Jennings et al. [39] reported that IL-19 significantly correlated with estimated glomerular filtration rate levels. In this study, IL-19 positively correlated with cystatin C, which is a marker of renal function, and UAE, which is a marker of renal injury respectively. Possible explanations for our finding are an association of IL-19 with proteinuria in DN. First, elevated levels of IL-19 may be the result of pre-existing atherosclerosis in T2DM patients with microalbuminuria. Second, elevations of CRP and IL-19 may directly alter glomerular function and thus be causally involved in the development of albuminuria. Third, there is a potential link between IL-19 and glomerular function. IL-19 may influence the metabolism of the vascular endothelium and the glomerular basement membrane and are involved in the etiology of microalbuminuria.

In the current study, HbA1c in the microalbuminuric/macroalbuminuric diabetic group were significantly increased compared to normoalbuminuric and control groups. This study is in agreement with the previous studies, which have suggested that hyperglycemia is the driving force for the development of DN.We also showed a positive correlation between IL-19 concentration and HbA1c. Our results suggest that long-term hyperglycemia may increase the expression of IL-19 via stimulating endothelial cells,which result in local inflammation and accelerate endothelial damage and atherosclerosis.

The limitations of this study should be noted. This cross-sectional study population is relatively small. In addition, the present clinical study provides evidence that the correlation between IL-19 and the progression of DN, but the cause–effect relationship in DN is not addressed. Therefore, the mechanism requires further investigation.

Conclusions

The results of present study show that IL-19 levels was significantly elevated in the patients with diabetic nephropathy and was associated with Hs-CRP, Cystatin C, UAE and HbA1c. The results suggest that IL-19 has an important role in the acceleration of glomerular injury in addition to its inflammatory effect on this pathophysiology, and provide further insights into the understanding of IL-19 as the possible effectiveness of anti-inflammatory therapy for DN treatment and prevention.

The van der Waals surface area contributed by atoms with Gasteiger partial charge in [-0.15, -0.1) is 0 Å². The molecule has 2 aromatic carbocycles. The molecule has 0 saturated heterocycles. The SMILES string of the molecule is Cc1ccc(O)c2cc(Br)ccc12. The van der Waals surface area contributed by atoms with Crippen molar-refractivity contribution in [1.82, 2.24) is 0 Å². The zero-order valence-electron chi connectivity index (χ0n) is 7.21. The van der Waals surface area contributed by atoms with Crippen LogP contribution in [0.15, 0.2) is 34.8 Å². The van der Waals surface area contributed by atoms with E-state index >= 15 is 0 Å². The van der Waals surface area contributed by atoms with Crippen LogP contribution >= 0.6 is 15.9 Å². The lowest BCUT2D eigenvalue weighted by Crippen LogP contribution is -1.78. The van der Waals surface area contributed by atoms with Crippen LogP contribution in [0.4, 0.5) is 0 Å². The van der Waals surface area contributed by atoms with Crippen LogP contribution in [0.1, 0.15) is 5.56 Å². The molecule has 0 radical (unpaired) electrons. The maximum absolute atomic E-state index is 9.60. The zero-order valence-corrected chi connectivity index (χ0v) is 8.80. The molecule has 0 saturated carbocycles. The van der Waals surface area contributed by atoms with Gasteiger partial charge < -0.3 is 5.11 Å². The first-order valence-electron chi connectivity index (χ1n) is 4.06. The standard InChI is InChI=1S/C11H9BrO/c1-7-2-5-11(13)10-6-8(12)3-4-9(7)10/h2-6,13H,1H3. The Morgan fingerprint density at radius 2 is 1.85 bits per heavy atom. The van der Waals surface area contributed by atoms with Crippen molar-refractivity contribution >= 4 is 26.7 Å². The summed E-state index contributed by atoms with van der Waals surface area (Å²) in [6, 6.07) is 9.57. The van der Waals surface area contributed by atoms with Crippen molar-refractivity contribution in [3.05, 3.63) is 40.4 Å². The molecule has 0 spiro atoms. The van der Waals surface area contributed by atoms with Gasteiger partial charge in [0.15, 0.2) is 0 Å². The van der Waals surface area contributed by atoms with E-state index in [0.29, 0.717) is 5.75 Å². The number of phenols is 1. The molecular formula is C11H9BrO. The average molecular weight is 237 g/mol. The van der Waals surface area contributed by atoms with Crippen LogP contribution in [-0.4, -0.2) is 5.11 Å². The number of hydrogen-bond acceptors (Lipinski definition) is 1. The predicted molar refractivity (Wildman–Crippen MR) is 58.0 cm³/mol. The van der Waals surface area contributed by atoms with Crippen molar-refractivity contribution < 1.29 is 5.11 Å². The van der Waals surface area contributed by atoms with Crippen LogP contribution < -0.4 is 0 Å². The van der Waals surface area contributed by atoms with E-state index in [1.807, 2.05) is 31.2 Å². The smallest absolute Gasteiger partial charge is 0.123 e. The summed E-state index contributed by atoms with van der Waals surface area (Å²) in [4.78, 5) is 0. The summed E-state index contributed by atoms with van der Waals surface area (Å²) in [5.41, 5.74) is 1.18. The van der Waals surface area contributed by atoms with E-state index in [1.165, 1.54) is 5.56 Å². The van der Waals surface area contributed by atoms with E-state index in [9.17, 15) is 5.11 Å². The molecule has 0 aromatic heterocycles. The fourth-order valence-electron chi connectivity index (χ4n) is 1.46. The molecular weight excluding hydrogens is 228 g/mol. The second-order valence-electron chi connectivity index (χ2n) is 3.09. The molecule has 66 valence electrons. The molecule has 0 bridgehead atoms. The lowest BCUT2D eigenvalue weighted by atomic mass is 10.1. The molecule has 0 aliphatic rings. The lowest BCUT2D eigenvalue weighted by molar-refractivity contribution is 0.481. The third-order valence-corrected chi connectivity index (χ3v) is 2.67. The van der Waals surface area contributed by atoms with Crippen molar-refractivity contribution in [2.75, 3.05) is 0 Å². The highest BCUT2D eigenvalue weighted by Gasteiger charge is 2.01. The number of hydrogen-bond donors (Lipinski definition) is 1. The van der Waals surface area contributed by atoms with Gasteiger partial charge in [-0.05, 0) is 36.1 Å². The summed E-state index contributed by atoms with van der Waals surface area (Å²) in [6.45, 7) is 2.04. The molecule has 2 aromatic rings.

Abbreviations

BMI: 

Body mass index

DBP: 

Diastolic blood pressure

DN: 

Diabetic nephropathy

ELISA: 

Enzyme-linked immunosorbent assay

FPG: 

Fasting plasma glucose

HbA1c: 

Glycosylated hemoglobin A1c

HDL-C: 

High-density lipoprotein cholesterol

HS-CRP: 

High-sensitivity C-reactive protein

IL-10: 

Interleukin-10

IL-19: 

Interleukin-19

LDL-C: 

Low-density lipoprotein cholesterol

SBP: 

Systolic blood pressure

T2DM: 

Type 2 diabetes mellitus

TC: 

Total cholesterol

Th2: 

T-helper2

UAE: 

Urinary albumin excretion

Declarations

Acknowledgments

None.

Funding

This work was supported by KangDa Institute of Medicine and Health Development Foundation of Nanjing Medical University (No. NYKDKJ2015020).

Availability of data and materials

The datasets obtained and analyzed during the current study are available from the corresponding author on reasonable request.

Authors’ contributions

LL, JYH, ZQY and XGJ participated in the design of the study and drafted the manuscript. JYX, FL and GCZ performed the statistical analysis and helped draft the manuscript. LZ, HMG, SJZ and JM participated in the data collection and performed the experiments. All authors reviewed and approved the final manuscript.

Competing interests

The authors declare that they have no competing interests.

Consent for publication

Not applicable.

Ethics approval and consent to participate

The study was approved by the Human Investigation Committee of BinHai County hospital (BHEA, 2015–11), and written informed consent was obtained from all the study participants.

Open AccessThis article is distributed under the terms of the Creative Commons Attribution 4.0 International License (http://creativecommons.org/licenses/by/4.0/), which permits unrestricted use, distribution, and reproduction in any medium, provided you give appropriate credit to the original author(s) and the source, provide a link to the Creative Commons license, and indicate if changes were made. The Creative Commons Public Domain Dedication waiver (http://creativecommons.org/publicdomain/zero/1.0/) applies to the data made available in this article, unless otherwise stated.